But what about defaulting on those sacred contracts, California GOP?
Anyone who watched the Bank disaster/crimes/frauds unfold and saw these big CEOs and their GOP cohorts cry about the sanctity of the contracts guaranteeing vasts sums of (our government) money for their bonuses and salaries for destroying the economy has to be looking on at the GOP making a mockery of "The Sanctity of Contracts" as they ignore the salary requirements in the State workers employee contracts in order to drop their pay to minimum wage. What kind of activism from a judge do you have to have for them to consider the the outside influence of an incompetent state government and not factor in the awesomeness of the "The Sanctity of Contracts"?
Yes, I am simultaneously mocking the jokes that are the right wing's recent "sanctity of the contract" and endless use of "judicial activism" talking points while spinning the closer to the truth story of using the elites disaster to destroy the little guys wages, across the nation we can witness this tactic being replicated, but below The Maddow Blog explains the excuses of why California courts say it is legal:
So, here's how I piece it together. Let me know if you know different:
- In 1997 and 1998, taxpayer groups sought to make the state government more accountable by suing them for spending taxpayer money without a budget. The argument is simple enough. If you don't have a budget, you don't know what you should be spending money on so you shouldn't spend any money.
- Both of those years, a budget was passed shortly thereafter, making the suits moot but the court continued to work on some of the issues raised.
- In 2003 White v. Davis concluded that state workers don't have a right to full wages when there's no budget and the controller doesn't have the right to pay them anyway if there's no budget. Somewhere along the way it was also determined that state workers couldn't get zero dollars because that would violate federal labor laws, so while the state can't pay them their regular rate, they at least have to be paid minimum wage per federal law.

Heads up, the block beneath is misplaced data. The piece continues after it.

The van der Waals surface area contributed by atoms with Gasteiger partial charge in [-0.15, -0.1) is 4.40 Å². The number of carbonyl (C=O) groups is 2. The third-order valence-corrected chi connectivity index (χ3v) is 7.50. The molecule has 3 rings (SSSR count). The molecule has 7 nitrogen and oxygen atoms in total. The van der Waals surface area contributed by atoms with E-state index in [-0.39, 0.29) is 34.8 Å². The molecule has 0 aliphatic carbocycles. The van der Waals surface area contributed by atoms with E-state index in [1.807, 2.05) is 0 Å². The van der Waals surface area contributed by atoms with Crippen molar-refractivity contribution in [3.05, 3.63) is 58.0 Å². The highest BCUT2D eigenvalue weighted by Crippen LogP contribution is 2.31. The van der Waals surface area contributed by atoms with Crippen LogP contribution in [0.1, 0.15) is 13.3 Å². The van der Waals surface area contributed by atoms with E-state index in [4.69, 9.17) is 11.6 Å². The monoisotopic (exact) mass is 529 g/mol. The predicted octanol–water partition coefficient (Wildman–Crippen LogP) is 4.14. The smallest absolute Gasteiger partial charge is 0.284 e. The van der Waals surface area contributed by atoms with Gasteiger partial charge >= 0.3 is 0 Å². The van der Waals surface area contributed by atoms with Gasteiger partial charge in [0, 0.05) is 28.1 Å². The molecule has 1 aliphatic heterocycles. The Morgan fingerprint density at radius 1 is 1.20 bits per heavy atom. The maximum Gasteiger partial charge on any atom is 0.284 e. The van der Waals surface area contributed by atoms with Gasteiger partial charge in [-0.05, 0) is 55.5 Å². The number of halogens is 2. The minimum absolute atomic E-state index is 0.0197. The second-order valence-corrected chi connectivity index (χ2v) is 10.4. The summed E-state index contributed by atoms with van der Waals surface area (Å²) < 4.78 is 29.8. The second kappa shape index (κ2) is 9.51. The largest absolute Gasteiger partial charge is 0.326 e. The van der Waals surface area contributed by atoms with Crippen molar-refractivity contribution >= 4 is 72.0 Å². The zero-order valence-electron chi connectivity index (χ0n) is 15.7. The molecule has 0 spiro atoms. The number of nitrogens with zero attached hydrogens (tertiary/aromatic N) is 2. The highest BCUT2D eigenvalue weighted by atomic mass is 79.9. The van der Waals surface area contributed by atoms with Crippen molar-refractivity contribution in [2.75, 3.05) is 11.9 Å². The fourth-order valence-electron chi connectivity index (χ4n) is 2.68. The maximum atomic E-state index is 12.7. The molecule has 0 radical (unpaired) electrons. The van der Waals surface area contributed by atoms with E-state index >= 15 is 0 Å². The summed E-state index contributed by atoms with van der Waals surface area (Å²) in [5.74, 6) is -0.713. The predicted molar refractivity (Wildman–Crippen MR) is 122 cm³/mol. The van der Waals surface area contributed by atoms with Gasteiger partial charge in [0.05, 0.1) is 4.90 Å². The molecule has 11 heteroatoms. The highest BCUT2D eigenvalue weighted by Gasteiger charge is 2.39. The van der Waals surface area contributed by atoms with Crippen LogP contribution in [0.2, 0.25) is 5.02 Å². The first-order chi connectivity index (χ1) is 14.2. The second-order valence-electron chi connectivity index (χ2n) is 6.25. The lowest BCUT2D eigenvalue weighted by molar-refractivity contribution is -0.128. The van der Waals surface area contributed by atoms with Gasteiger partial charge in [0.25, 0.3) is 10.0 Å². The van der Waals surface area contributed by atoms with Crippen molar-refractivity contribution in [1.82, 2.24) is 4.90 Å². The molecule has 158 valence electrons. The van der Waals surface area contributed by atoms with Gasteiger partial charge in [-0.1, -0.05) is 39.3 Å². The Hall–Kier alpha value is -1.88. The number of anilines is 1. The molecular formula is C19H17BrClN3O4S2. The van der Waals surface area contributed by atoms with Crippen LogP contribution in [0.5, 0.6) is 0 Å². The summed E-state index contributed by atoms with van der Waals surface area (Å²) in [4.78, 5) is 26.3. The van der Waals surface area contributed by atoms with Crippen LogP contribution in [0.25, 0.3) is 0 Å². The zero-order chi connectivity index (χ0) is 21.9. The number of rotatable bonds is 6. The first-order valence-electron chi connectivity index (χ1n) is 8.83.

- In 2008 Governor Schwarzenegger tried to play the no budget/no pay card but again a budget came soon enough thereafter that he didn't have to really do it (though it's funny to see it mentioned in the 2010 DPA letter - apparently at that time Chiang tried to say he couldn't cut the wages because no one knew how to make the payroll computer do that).
- But again there were legal challenges and again the court kept on it despite politics moving on.
- July 1, 2010, no budget again, DPA writes a letter telling the controller to stop the paychecks.
- July 2, 2010, the court essentially upholds the 2003 ruling in its decision on the 2008 executive order.
But even still, the answer to the question in my headline on this post isn't so cut-and-dry. Yes, in the event that there's no budget, the governor can stop paying state workers except for what is federally required as minimum wage, but what else is decided in the 2003 ruling is that state workers who work while there's no budget aren't volunteers and therefore should be paid the full amount they're owed once a budget is passed. So minimum wage for everyone - for now.
I have to wonder if the judges narrowly deciding these things based solely on politicians failures and not factoring in state's obligations not only to just pay the workers when there is a budget passed but to pay them timely as their contracts no doubt specify and regardless of budgets passed or not - because I doubt there is a "Governor, Senate and House are incompetent boobs that can't budget" clause in their contracts - are paid by the state?
I hope they do get paid by the state of California because these activist judges - and many of the politicians involved - destroying the "small man" would be about the only ones there getting paid both minimum wage AND what they are worth for stupidity like that.
Just my two cents, but I am sure others may disagree. Some might think decisions like these would leave those judges and politicians over paid at minimum wage.